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How to prepare a well-written abstract

Writing a high-quality abstract is essential if it is to be selected for presentation at an internationally-renowned conference. For many of the major gastroenterology conferences, acceptance rates are approximately 1 in 20.

Abstracts are often rejected not because of poor science but because of the authors’ inability to communicate effectively in written English. Grammar, spelling, sentence structure, or incorrect abbreviations, and poorly designed supplementary tables or graphs can confuse or unintentionally mislead the reader. Generating a focused, meaningful abstract based upon years of study and data is difficult to distill into a limited number of words. As such, some abstracts suffer rejection because of vagueness while others are too specific and fail to succinctly summarize key findings. Adhering to conference-specific format requirements for the abstract is also imperative for acceptance. – from Pierson DJ. 2004. Respir Care. 2004;49:1246-52 and Hopewell S, Clarke M, Askie L. J Clin Epidemiol. 2006 Jul;59(7):681-4.

There is a substantial quantity of information about medical writing and preparing conference abstracts. Select quality sources have been used to present a comprehensive, concise, step-wise set of instructions specific to the needs of busy gastroenterologists. Examples are provided to clearly illustrate what is and what is not acceptable or meaningful.

Abstract: Stepwise instructions
Information collected from the following sources will be used to create a step-by-step instruction algorithm that will be easy to use and understand:

  1. CONSORT guidelines about preparing conference abstracts for randomized controlled trials
  2. Journal of Emergency Primary Health Care – overall instructions for abstract preparation (Authors: Rhona MacDonald, Ramon Shaban)
  3. Medical Library Association
  4. Alexandrov AV, Hennerici MG. Writing good abstracts. Cerebrovasc Dis. 2007;23(4):256-9
  5. Pierson DJ. How to write an abstract that will be accepted for presentation at a national meeting. Respir Care. 2004 Oct;49(10):1206-12.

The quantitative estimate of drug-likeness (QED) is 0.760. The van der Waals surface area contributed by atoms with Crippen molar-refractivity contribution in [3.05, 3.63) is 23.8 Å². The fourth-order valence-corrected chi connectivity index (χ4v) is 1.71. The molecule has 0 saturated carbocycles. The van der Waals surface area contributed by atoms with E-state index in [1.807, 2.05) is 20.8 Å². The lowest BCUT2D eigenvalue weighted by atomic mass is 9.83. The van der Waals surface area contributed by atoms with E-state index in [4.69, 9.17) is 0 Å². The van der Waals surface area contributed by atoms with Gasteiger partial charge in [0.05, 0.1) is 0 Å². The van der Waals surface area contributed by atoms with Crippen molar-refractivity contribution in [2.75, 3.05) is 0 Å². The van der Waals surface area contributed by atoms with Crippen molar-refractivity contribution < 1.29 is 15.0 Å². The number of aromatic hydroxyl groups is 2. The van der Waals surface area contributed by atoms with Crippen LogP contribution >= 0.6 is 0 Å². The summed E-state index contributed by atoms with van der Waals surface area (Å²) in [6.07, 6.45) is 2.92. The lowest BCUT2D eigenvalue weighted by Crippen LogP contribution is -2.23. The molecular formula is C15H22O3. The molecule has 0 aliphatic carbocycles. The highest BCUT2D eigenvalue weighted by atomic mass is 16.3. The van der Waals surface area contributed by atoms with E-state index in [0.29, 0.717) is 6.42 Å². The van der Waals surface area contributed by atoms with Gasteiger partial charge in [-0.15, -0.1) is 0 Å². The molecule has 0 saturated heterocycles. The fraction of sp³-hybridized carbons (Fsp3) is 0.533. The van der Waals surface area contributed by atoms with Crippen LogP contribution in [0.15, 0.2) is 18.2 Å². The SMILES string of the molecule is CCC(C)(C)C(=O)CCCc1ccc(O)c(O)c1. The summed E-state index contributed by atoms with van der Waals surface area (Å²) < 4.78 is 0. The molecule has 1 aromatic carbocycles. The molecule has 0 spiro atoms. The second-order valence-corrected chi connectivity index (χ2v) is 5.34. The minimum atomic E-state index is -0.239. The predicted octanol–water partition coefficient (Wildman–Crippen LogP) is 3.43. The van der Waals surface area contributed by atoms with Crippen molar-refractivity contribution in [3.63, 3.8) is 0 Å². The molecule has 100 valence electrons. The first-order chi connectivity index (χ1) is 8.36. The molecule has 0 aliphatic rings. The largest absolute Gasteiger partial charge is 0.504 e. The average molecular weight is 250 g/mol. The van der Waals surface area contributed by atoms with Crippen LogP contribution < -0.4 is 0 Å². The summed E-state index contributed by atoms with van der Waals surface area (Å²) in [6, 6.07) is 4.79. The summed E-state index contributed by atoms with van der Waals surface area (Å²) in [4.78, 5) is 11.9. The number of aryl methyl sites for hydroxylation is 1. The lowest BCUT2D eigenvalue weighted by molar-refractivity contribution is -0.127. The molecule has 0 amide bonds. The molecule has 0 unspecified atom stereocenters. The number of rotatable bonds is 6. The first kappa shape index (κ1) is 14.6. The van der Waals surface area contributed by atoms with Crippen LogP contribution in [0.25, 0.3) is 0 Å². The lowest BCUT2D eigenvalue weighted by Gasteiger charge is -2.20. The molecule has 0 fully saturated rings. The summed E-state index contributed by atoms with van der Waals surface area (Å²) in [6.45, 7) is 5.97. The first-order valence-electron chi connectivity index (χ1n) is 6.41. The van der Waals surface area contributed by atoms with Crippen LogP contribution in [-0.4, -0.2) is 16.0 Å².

6. Durbin CG Jr. Effective use of tables and figures in abstracts, presentations, and papers. Respir Care. 2004 Oct;49(10):1233-7.
  7. Happell B. Hitting the target! A no tears approach to writing an abstract for a conference presentation. Int J Ment Health Nurs. 2007 Dec;16(6):447-52.
  8. Boullata JI, Mancuso CE. A "how-to" guide in preparing abstracts and poster presentations. Nutr Clin Pract. 2007 Dec;22(6):641-6.
  9. Include information from each of the major international conferences regarding unique instructions regarding the content or format of the abstracts (see list of conferences below).

Examples
A selection of both good and bad abstracts will be accessible here in order to illustrate the benefits of following the instructions. Due to copyright restrictions, the abstracts will be restricted to those freely available on the web.

Conferences
The following list of English-language conferences includes the most important and largest events that researchers should be involved in.

  1. Digestive Disease Week (DDW)
  2. International Association of Surgeons, Gastroenterologists and Oncologists (IASGO)
  3. United European Gastroenterology Week (UEGW)
  4. Asian Pacific Digestive Disease Week (APDW)
  5. South African Gastroenterology Society (SAGES)
  6. Pan-American Gastroenterological Association (OPGE)

Additional Resources
Links will be provided to the papers used to create the stepwise instructions such as the CONSORT guidelines paper.